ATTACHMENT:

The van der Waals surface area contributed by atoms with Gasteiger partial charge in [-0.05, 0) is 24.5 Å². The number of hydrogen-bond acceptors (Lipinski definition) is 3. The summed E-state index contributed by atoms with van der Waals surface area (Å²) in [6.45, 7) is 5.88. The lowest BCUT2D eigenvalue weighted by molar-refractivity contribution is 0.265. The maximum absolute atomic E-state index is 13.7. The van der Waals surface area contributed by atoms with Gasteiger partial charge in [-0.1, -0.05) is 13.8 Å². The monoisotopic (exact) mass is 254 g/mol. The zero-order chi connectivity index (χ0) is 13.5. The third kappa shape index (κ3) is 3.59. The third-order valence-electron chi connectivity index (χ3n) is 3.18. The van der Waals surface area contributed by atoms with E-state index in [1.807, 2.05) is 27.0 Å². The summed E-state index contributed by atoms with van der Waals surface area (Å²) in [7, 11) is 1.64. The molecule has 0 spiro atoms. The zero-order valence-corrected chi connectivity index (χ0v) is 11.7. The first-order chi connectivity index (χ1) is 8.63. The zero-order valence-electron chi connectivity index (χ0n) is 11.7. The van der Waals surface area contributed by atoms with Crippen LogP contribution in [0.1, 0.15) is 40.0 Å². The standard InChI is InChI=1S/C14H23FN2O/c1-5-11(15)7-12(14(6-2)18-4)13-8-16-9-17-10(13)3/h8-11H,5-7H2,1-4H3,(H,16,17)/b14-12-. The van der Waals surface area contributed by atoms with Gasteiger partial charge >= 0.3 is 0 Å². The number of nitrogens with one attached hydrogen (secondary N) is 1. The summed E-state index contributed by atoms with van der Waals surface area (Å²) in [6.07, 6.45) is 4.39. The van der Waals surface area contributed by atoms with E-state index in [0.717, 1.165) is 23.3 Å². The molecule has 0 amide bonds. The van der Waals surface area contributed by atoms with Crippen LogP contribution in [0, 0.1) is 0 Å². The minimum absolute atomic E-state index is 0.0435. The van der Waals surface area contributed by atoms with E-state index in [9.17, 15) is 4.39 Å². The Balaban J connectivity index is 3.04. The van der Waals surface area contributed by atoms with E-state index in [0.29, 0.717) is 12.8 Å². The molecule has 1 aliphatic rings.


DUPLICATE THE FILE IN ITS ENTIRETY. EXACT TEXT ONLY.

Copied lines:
The van der Waals surface area contributed by atoms with Gasteiger partial charge in [-0.05, 0) is 24.5 Å². The number of hydrogen-bond acceptors (Lipinski definition) is 3. The summed E-state index contributed by atoms with van der Waals surface area (Å²) in [6.45, 7) is 5.88. The lowest BCUT2D eigenvalue weighted by molar-refractivity contribution is 0.265. The maximum absolute atomic E-state index is 13.7. The van der Waals surface area contributed by atoms with Gasteiger partial charge in [-0.1, -0.05) is 13.8 Å². The monoisotopic (exact) mass is 254 g/mol. The zero-order chi connectivity index (χ0) is 13.5. The third kappa shape index (κ3) is 3.59. The third-order valence-electron chi connectivity index (χ3n) is 3.18. The van der Waals surface area contributed by atoms with E-state index in [1.807, 2.05) is 27.0 Å². The summed E-state index contributed by atoms with van der Waals surface area (Å²) in [7, 11) is 1.64. The molecule has 0 spiro atoms. The zero-order valence-corrected chi connectivity index (χ0v) is 11.7. The first-order chi connectivity index (χ1) is 8.63. The zero-order valence-electron chi connectivity index (χ0n) is 11.7. The van der Waals surface area contributed by atoms with Crippen LogP contribution in [0.1, 0.15) is 40.0 Å². The standard InChI is InChI=1S/C14H23FN2O/c1-5-11(15)7-12(14(6-2)18-4)13-8-16-9-17-10(13)3/h8-11H,5-7H2,1-4H3,(H,16,17)/b14-12-. The van der Waals surface area contributed by atoms with Gasteiger partial charge >= 0.3 is 0 Å². The number of nitrogens with one attached hydrogen (secondary N) is 1. The summed E-state index contributed by atoms with van der Waals surface area (Å²) in [6.07, 6.45) is 4.39. The van der Waals surface area contributed by atoms with E-state index in [0.717, 1.165) is 23.3 Å². The molecule has 0 amide bonds. The van der Waals surface area contributed by atoms with Crippen LogP contribution in [0, 0.1) is 0 Å². The minimum absolute atomic E-state index is 0.0435. The van der Waals surface area contributed by atoms with E-state index in [9.17, 15) is 4.39 Å². The Balaban J connectivity index is 3.04. The van der Waals surface area contributed by atoms with E-state index in [0.29, 0.717) is 12.8 Å². The molecule has 1 aliphatic rings.